– Elevated aminotransferases (often with abnormal bilirubin and alkaline phosphatase levels)
– Hepatic encephalopathy
– Prolonged prothrombin time (INR ≥1.5)

In our fictional case, our patient’s serology revealed Hepatitis B surface Ab -ve, Hepatitis B Core IgM Ab +ve, Hepatitis B surface Antigen +ve.

We then reviewed an approach to hepatitis B.

2. Risk factors for Hepatitis B

Interesting fact, approximately 70% of patients with acute hepatitis B infection have subclinical or anicteric hepatitis. Risk factors include:

  • Born in countries with higher hepatitis B prevalence – higher prevalence in parts of sub-Saharan Africa (e.g. Western Africa, South Sudan)
  • Screen in pregnancy
  • Persons who are HIV positive or have hepatitis C
  • Using injection drugs
  • Men who have sex with men
  • Patients with end stage renal disease (and or undergoing dialysis)
  • Household and sexual contacts of those with Hep B
  • Living or having lived at correctional facility
  • Individuals with chronic liver diseases

3. Decrypting Hepatitis B Serology

We then moved our discussion to review hepatitis B serology – hepatitis B serology can be confusing! Let’s try to break it down.

There are antigens and antibodies. The surface antigen (HBsAg) is positive in infection and is also what is given when we give someone the vaccine for hepatitis B. The equivalent antibody is the surface antibody (HBsAb) and is positive in those who are vaccinated or who have an infection (it is the response to HBsAg).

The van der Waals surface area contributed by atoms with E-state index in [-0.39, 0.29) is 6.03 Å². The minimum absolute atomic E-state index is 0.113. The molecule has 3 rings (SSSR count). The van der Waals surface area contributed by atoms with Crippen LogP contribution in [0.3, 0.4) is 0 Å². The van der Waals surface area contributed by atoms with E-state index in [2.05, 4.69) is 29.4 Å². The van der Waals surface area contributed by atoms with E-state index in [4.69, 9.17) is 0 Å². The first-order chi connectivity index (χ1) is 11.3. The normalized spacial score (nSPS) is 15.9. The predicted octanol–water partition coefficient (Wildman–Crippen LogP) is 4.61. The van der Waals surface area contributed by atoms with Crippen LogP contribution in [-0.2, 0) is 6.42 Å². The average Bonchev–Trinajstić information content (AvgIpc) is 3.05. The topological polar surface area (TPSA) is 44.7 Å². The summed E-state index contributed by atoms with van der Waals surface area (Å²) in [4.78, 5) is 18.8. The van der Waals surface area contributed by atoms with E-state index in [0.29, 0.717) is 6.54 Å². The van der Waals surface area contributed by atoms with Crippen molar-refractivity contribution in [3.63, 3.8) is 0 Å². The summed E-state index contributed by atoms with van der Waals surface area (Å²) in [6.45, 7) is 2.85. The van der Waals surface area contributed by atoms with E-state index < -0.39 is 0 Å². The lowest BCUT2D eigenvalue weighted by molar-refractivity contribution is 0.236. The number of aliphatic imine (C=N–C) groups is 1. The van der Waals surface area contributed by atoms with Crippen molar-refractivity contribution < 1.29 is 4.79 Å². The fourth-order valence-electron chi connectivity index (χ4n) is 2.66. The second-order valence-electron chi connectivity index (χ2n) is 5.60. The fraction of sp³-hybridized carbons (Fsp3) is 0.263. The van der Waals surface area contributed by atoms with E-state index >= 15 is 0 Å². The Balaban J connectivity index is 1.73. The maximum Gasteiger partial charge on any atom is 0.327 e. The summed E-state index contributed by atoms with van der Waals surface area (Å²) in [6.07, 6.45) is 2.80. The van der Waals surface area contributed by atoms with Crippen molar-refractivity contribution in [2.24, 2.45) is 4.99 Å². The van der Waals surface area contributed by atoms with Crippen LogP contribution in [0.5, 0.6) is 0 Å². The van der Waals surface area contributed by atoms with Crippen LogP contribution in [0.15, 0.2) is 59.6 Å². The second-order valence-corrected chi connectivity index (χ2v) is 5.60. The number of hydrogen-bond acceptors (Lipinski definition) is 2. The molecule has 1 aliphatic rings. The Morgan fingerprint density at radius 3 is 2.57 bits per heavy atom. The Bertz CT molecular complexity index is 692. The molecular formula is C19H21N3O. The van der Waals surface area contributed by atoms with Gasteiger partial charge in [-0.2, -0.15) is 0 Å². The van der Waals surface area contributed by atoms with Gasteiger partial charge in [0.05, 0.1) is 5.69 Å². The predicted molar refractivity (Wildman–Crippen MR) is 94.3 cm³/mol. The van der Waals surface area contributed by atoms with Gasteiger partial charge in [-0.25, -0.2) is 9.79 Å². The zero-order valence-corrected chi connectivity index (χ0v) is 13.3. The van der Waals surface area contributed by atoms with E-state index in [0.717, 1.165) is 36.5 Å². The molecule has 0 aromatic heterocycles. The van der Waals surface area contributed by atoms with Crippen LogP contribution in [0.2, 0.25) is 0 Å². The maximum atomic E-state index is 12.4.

The Hepatitis eAg (HBeAg) is released during viral replication and would be positive in acute phase of infection – the level correlates with infectivity. HBeAb (e Antibody) is the response to HBeAg and if positive it means that the host has been through active phase of infection as it’s the body’s response to HBeAg. Finally, the core Antigen (HBcAg) is not found in the blood as it’s in the middle of the virus (core). However, the core Antibody is found in the blood and is the response to HBcAg. The IgM is high in acute infection. The core IgG is positive in chronic infection or if immunized related to past infection.

Reference: AMBOSS. Hepatitis B. From https://www.amboss.com/us/knowledge/Hepatitis_B/
Surface AgSurface AbCore IgMCore IgGeAgeAbHBV DNA
Acute infection
Window period+/-+/-+/-
Chronic infection+/-+/-
Immunity from vaccination
Immunization from previous infection

The window period is a specifically a period of time after a few months of acute infection when the surface Ag is negative and surface Ab is also negative. See the reference section below to go over a helpful Youtube video explaining hepatitis B serology.